Steven: Can I get a knife or fork?
Wench: There were no utensils in medieval times, hence there are no utensils AT Medieval Times. Would you like a refill on that Pepsi?
Steven: There were no utensils but there was Pepsi?
Wench: Dude, I got a lot of tables.”The Cable Guy”
In high school, I lived right across the street from my school. Our house became like a drop in centre for a lot of our friends, whether we invited them or not – which was cool. One guy however just kept on rocking up whenever. Once he called ahead, and I had been up late all night the night before (most likely playing video games or watching TV) and my little brother answered the phone. I told him to say I was asleep and not to bother coming around. My little brother ran back to the phone, relayed the message and then returned a few seconds later. He informed me that my “friend” said he was coming over anyway. When he arrived, I pretended to be asleep for 45 minutes, and he was still there playing Nintendo in the lounge room with my little brother. When he eventually decided to leave, my little brother said “See you later Chip” – and my friend had no idea why he called him chip. I just said he calls everyone that. Before long, everyone knew why he was called Chip, and to this day he still doesn’t know.
Sorry for the little trip down memory lane there, I’ve got some more poker content to get through so I will do so now.
I have come to a pretty big conclusion just last night. An epiphany, if you will. While watching some of the old 2003 World Series, and recounting my play over the good streak I had last month and the current loosing streak I am going through, I have come to realise that it is time to make a stand and admit what I never wanted to admit. When AlCantHang came out and admitted he was a loosing player, it was only natural for all of us to look at ourselves and consider where we stand. As I have said on many occasions, I will never be a loosing player in the long run because I have never risked a cent of my own money in poker. Every bet and raise I make are with winnings, and I will forever be in the long term black. However I have come to the realisation that is far worse.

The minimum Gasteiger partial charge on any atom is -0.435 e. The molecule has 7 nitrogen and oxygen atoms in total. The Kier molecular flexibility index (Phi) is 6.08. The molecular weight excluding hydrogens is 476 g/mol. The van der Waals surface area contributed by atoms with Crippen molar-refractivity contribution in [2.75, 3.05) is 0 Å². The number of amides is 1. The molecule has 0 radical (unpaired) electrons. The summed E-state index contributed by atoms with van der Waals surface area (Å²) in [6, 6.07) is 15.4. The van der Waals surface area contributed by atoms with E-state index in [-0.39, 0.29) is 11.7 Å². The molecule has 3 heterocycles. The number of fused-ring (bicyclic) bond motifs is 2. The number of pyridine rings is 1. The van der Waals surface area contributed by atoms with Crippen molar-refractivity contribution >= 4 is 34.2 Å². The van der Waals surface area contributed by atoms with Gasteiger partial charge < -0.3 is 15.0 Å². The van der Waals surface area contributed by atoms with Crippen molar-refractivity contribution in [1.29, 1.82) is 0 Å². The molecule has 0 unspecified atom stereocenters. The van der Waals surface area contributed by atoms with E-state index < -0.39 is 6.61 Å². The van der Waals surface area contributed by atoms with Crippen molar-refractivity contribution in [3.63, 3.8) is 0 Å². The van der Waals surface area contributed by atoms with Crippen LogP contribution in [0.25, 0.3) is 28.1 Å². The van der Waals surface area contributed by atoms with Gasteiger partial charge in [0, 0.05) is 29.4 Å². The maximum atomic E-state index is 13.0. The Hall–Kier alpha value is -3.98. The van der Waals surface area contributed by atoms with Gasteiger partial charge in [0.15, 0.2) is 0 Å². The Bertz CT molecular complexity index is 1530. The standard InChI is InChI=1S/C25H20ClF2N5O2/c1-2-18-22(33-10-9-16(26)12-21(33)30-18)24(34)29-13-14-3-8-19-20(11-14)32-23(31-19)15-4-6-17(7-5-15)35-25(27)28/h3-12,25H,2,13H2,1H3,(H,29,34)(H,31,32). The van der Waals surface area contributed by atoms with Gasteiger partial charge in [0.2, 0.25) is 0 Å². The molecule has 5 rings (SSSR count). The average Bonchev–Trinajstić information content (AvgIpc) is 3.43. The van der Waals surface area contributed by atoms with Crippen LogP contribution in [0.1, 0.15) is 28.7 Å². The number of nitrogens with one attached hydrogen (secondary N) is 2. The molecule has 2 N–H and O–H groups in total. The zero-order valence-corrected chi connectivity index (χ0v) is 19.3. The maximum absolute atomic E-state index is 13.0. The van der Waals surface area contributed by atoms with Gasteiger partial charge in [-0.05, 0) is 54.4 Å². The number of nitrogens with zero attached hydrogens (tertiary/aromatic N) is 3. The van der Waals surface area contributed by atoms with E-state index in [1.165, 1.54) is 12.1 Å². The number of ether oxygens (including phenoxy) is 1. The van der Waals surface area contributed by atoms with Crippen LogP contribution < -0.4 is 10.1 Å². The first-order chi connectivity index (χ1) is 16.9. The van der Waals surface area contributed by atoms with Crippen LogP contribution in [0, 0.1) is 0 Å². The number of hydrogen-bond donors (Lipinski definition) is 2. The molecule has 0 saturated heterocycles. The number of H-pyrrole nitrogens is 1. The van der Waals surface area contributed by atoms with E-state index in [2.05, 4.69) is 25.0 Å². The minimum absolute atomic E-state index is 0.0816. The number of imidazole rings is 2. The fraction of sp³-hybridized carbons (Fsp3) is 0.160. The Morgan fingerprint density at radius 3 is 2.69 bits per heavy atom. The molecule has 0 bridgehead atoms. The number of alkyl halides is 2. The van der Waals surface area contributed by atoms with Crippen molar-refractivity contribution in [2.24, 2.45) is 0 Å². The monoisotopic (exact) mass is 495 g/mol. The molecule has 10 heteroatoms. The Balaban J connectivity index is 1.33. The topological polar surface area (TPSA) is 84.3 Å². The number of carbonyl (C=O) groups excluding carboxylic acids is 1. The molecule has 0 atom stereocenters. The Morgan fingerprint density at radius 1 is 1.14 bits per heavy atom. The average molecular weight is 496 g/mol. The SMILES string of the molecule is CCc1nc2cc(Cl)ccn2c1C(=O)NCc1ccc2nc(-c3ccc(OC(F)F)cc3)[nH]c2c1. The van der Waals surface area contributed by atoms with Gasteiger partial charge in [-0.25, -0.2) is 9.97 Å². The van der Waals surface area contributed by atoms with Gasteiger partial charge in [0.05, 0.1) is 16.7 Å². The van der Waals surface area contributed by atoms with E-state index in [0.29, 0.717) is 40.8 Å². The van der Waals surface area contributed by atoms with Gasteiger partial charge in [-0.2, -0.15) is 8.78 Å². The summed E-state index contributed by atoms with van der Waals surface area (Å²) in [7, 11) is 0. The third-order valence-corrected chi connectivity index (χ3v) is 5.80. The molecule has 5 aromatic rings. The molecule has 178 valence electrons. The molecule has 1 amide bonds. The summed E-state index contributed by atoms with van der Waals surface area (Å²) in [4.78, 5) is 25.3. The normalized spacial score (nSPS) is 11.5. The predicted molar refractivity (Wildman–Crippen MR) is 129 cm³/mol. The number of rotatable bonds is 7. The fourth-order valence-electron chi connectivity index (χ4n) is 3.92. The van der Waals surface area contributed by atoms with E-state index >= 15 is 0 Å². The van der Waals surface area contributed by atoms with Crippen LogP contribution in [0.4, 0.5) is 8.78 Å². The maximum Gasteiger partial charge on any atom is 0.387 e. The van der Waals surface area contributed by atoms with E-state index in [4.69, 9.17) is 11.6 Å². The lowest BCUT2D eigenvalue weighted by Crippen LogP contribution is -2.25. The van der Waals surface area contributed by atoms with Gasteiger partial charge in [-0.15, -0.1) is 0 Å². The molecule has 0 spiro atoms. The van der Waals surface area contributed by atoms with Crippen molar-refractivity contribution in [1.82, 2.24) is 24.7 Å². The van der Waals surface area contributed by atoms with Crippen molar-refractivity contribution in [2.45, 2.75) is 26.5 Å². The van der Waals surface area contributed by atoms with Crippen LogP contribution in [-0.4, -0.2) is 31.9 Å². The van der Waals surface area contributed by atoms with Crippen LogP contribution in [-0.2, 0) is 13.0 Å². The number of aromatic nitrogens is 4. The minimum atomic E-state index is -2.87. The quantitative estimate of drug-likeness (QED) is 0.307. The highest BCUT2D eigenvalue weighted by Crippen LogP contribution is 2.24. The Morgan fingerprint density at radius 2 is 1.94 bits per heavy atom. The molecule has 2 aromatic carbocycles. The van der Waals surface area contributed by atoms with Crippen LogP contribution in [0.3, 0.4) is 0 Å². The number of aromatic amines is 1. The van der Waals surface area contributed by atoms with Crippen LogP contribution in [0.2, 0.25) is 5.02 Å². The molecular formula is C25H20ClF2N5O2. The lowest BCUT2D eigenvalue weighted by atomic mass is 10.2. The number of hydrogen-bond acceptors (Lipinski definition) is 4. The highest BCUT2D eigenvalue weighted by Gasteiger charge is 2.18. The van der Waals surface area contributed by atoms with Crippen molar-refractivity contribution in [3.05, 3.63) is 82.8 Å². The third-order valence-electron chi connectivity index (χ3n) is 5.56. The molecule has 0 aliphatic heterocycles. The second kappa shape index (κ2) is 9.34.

I am a poor player.
It is hard to say, not only because of a healthy ego but because it is true. When I look at my play over the streak and the times after it, there is no real difference. My play hasn’t changed, but the cards have. Now don’t get mistaken here – I’m not blaming the cards for my current cold streak, I’m blaming them for my past success! Yes, the reason I had such a good run was luck. The “L” word. It’s a bit like that floosy you knew in high school, the one you didn’t want to hook up with at the party because you thought you could do better, but inevitably you end up with her when the night is through.
Why am I a poor player? A number of reasons really. I play micro and low limits, so the play is going to be ludicrous anyway. I try to compensate for this by playing extremely tight – or at least what I think is extremely tight. I will fold 77 in middle position, because I know it only takes one of 28 cards to make my hand inferior. I will try to limp with KJ and then dump it as soon as I am raised. As soon as a flop comes, I don’t think “What does he have, what does he think I have…” and so on, I think “What hands beat me” and that is about it. This means that if I have the nut-1, I will always pay off the nuts, no matter how obvious it is for them to have it. I get married to hands too often, and tilt comes around even more so. When I lose, it’s because I have folded my way down to a short stack and then push with Ax or any two picture cards, and then get dominated or loose a coin flip. If I win, it’s because it was folded pre-flop or I won the coin flip. That is just too narrow of a window to be long term successful. When I get outdrawn, get sucked out on, it costs me my entire stack. When I have a chance to draw, I fold.